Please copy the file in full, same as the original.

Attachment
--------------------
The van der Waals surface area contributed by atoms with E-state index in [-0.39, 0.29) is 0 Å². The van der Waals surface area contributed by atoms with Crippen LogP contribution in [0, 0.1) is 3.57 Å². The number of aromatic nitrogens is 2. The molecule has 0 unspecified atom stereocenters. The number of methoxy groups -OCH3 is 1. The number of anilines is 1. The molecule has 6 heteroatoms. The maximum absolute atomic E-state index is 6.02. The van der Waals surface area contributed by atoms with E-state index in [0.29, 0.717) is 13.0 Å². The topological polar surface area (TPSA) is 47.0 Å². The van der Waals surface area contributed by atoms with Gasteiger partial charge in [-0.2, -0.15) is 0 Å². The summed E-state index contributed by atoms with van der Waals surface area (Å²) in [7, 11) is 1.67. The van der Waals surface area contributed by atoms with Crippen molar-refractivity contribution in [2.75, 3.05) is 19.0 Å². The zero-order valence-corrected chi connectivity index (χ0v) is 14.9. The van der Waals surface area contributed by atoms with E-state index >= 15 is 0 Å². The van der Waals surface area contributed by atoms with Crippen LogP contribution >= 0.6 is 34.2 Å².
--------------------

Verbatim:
The van der Waals surface area contributed by atoms with E-state index in [-0.39, 0.29) is 0 Å². The van der Waals surface area contributed by atoms with Crippen LogP contribution in [0, 0.1) is 3.57 Å². The number of aromatic nitrogens is 2. The molecule has 0 unspecified atom stereocenters. The number of methoxy groups -OCH3 is 1. The number of anilines is 1. The molecule has 6 heteroatoms. The maximum absolute atomic E-state index is 6.02. The van der Waals surface area contributed by atoms with E-state index in [0.29, 0.717) is 13.0 Å². The topological polar surface area (TPSA) is 47.0 Å². The van der Waals surface area contributed by atoms with Gasteiger partial charge in [-0.2, -0.15) is 0 Å². The summed E-state index contributed by atoms with van der Waals surface area (Å²) in [7, 11) is 1.67. The van der Waals surface area contributed by atoms with Crippen molar-refractivity contribution in [2.75, 3.05) is 19.0 Å². The zero-order valence-corrected chi connectivity index (χ0v) is 14.9. The van der Waals surface area contributed by atoms with E-state index >= 15 is 0 Å². The van der Waals surface area contributed by atoms with Crippen LogP contribution >= 0.6 is 34.2 Å².